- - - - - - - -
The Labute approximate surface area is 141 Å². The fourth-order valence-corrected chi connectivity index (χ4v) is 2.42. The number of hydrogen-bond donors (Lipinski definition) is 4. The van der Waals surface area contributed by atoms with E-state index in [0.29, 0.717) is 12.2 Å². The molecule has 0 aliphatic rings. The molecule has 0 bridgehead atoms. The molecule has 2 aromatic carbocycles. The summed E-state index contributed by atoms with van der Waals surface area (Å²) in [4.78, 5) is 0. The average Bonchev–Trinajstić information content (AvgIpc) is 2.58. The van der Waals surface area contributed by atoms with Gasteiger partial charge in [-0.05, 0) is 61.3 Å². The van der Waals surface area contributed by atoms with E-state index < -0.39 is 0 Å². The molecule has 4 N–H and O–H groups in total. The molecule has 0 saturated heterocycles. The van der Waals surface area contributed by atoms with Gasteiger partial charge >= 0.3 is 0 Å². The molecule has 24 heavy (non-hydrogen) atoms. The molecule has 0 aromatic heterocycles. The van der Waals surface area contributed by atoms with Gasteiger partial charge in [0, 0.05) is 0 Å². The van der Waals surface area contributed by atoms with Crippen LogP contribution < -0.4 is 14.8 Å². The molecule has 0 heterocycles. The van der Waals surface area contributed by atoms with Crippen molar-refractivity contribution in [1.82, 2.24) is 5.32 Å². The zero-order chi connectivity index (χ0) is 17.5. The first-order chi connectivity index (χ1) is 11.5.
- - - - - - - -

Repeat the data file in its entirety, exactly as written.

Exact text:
The Labute approximate surface area is 141 Å². The fourth-order valence-corrected chi connectivity index (χ4v) is 2.42. The number of hydrogen-bond donors (Lipinski definition) is 4. The van der Waals surface area contributed by atoms with E-state index in [0.29, 0.717) is 12.2 Å². The molecule has 0 aliphatic rings. The molecule has 0 bridgehead atoms. The molecule has 2 aromatic carbocycles. The summed E-state index contributed by atoms with van der Waals surface area (Å²) in [4.78, 5) is 0. The average Bonchev–Trinajstić information content (AvgIpc) is 2.58. The van der Waals surface area contributed by atoms with Gasteiger partial charge in [-0.05, 0) is 61.3 Å². The van der Waals surface area contributed by atoms with E-state index < -0.39 is 0 Å². The molecule has 4 N–H and O–H groups in total. The molecule has 0 saturated heterocycles. The van der Waals surface area contributed by atoms with Gasteiger partial charge >= 0.3 is 0 Å². The molecule has 24 heavy (non-hydrogen) atoms. The molecule has 0 aromatic heterocycles. The van der Waals surface area contributed by atoms with Gasteiger partial charge in [0, 0.05) is 0 Å². The van der Waals surface area contributed by atoms with Crippen LogP contribution < -0.4 is 14.8 Å². The molecule has 0 heterocycles. The van der Waals surface area contributed by atoms with Crippen molar-refractivity contribution in [1.82, 2.24) is 5.32 Å². The zero-order chi connectivity index (χ0) is 17.5. The first-order chi connectivity index (χ1) is 11.5.